In a week of traveling around Europe, Caspar W. Weinberger, the new secretary of defense, left a trail of headlines and amiable confusion about his style of command.
He is, one-on-one, the most gracious defense secretary in recent memory and yet, in talking to a crowd, he can sound like the Cold War warrior since John Foster Dulles.
The 63-year-old Weinberger likes to start off his day with a gentle jog, dressed in olive drab coveralls. His morning run is billed as three miles, but it seemed much closer to half a mile the day he jogged along a gravel path in a Rome park.
Weinberger makes headlines easily. One day he indicated that selling arms to China was a real possibility. A few days later he dismissed the idea as "press speculation."
If he were not the nation's defense secretary and the closest thing to President Reagan's brother in the Cabinet, reporters could safely regard what Weinberger says as personal opinion subject to change without notice. But, under circumstances, it sometimes leads to confusion over how much or how little meaning lies in Weinberger's remarks.
But there was no misunderstanding his personal graciousness, especially with the staff people, like the secretaries who traveled in the back of the plane with the press.
It was almost a morning ritual for Weinberger to walk to the rear of the plane to ask his secretaries how they had slept the night before and whether they were eating well. At a formal reception in Bonn he broke off from the VIP's sought out his secretaries who had been trying to remain obscure, and told them about the history of the tapestries on the walls.
"In all the time I worked at the Pentagon," enthused one veteran secretary traveling with Weinberger, "I never even had anybody ask me if I had lunch. MR. Weinberger is so considerate. We just love him."
The Cold War Weinberger loomed large last Thursday morning when he spoke into the microphones before a crowd at the Rome airport. Although he spoke with his customary soft voice, the words were hard as he recalled the barbed fence separating East and West Germany that he had seen at Fulda, West Germany.
"I saw the prison wall, that great monument to Soviet realism, which stretches all the way from the Balkans to the Baltic," he said. "That prison wall was reinforced at great expense during the last few years -- the period in which we were engaged in the process called detente."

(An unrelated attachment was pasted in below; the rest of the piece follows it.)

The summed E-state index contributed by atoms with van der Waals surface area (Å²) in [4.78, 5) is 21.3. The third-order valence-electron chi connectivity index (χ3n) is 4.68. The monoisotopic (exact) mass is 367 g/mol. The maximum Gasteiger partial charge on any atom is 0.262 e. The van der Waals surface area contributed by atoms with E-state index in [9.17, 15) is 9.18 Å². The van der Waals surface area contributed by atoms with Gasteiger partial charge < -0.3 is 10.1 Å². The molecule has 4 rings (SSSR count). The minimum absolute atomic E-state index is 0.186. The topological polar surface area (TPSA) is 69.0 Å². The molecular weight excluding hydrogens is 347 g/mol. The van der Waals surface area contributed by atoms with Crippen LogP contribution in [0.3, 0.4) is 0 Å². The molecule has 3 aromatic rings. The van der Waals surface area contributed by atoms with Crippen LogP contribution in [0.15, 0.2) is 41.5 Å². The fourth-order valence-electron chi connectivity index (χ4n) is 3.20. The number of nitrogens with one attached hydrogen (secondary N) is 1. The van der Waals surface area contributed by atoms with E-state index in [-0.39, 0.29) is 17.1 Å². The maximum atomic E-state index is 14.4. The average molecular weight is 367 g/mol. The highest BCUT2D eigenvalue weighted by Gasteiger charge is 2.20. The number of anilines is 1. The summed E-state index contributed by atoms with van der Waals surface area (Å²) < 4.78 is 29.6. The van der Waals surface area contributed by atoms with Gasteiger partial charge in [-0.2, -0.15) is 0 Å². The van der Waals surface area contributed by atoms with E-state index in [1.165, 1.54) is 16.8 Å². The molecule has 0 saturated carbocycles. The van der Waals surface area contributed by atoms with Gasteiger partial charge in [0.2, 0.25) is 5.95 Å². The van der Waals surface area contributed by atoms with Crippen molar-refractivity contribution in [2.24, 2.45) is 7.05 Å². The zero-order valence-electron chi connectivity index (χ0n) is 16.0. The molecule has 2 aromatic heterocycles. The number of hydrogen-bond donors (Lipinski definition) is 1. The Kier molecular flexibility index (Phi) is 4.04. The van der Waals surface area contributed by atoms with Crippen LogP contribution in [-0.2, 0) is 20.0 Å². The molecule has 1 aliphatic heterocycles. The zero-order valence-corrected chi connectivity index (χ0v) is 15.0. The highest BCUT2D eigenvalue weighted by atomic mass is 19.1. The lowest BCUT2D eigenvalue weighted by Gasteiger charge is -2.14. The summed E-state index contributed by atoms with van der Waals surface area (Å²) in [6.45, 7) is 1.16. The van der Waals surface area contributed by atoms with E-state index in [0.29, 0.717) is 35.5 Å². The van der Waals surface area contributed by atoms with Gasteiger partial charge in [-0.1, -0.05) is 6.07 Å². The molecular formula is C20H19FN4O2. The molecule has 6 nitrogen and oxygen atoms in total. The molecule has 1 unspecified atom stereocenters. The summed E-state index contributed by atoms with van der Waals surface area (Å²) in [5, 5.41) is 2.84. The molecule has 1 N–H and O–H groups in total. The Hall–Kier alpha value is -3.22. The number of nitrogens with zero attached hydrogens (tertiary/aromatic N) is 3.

But back in the airplane, Weinberger stonewalled when reporters asked him to define the detente of the past and what detente would be like -- if it existed at all -- under Reagan. Are you against all kinds of U.S.-Soviet cooperative efforts? he was asked. Don't we have detent today under Reagan?
"I'm against unilateral disarmament," Weinberger replied, adding that he was against detente as it was practiced in the past. Beyond that he refused to elaborate.
The reporters brought up the question of whether the Reagan administration might sell arms to China if the Soviet invaded Poland. Weinberger told reporters on background -- meaning it could be used in press stories if it was not attributed to the defense secretary -- that "there's no linkage yet." At the request of the reporters, he allowed the remark to be put on the record -- meaning that now it could be directly attributed to him. His acting press secretary, in bringing the quote back to the rear of the plane, said the word "yet" should be underlined for journalistic purposes.
A few days later, however, Weinberger said selling arms to China was not under "active consideration," declaring the impression that it came from "press speculation."
Was it a chance remark? A trial balloon? A premeditated threat to Moscow carried by the press at a crucial moment of the Polish crisis? Only Weinberger knows for sure.
Pentagon aides traveling with Weinberger fit right in with his Cold War talk.
Undersecretary for policy Fred Ikle talked during the trip about the need to prepare for a Soviet "breakout," meaning the possibility of suddenly being confronted with a large number of offensive or defensive missiles. Arms control treaties limit launchers, not the number of missiles that may be stored in warehouses or caves. Worst-case advocates thus can conjure up threats from possibly thousands of hidden missiles.
Richard Perle, designated as assistant secretary of defense for international security policy and formerly chief architect of Sen. Henry M. Jackson's (D-Wash.) opposition to the SALT II arms treaty, stressed that the United States should not enter arms talks with the Soviets until it is ready, regardless of pleas from West Europeans.
Perle, incidentally, showed his customary self-assurance by buying a large clay pot in Rome and leaving it to the military people on Weinberger's plane to find a place to put it for the trans-Atlantic flight home. The pot ended up being strapped to a passenger seat in the rear compartment, then carried home from Andrews Air Force Base in the back of a military station wagon.
Weinberger's saber-rattling statements during the trip, no matter if they represented his own opinion or Reagan policy declarations, made more news than the carefully chosen words of Secretary of State Alexander M. Haig Jr., who was globe-trotting at the same time. In fact, for six days Weinberger outdid Haig in making news, prompting reporters to present the defense secretary with a black T-shirt adorned with white letters reading, on the front, "Haig & Haig 0," and on the back, "Cap the Shovel 6, I am in charge," with the "I" underlined to parody the fact that Haig had made the statement shortly after Reagan was shot.
"Now you've got to put it on and walk through the plane," a reporter told Weinberger as the Boeing 707, a former Air Force One during the Kennedy administration, whistled homeward from Europe.
Declining with a smile, Weinberger said, "There are limits."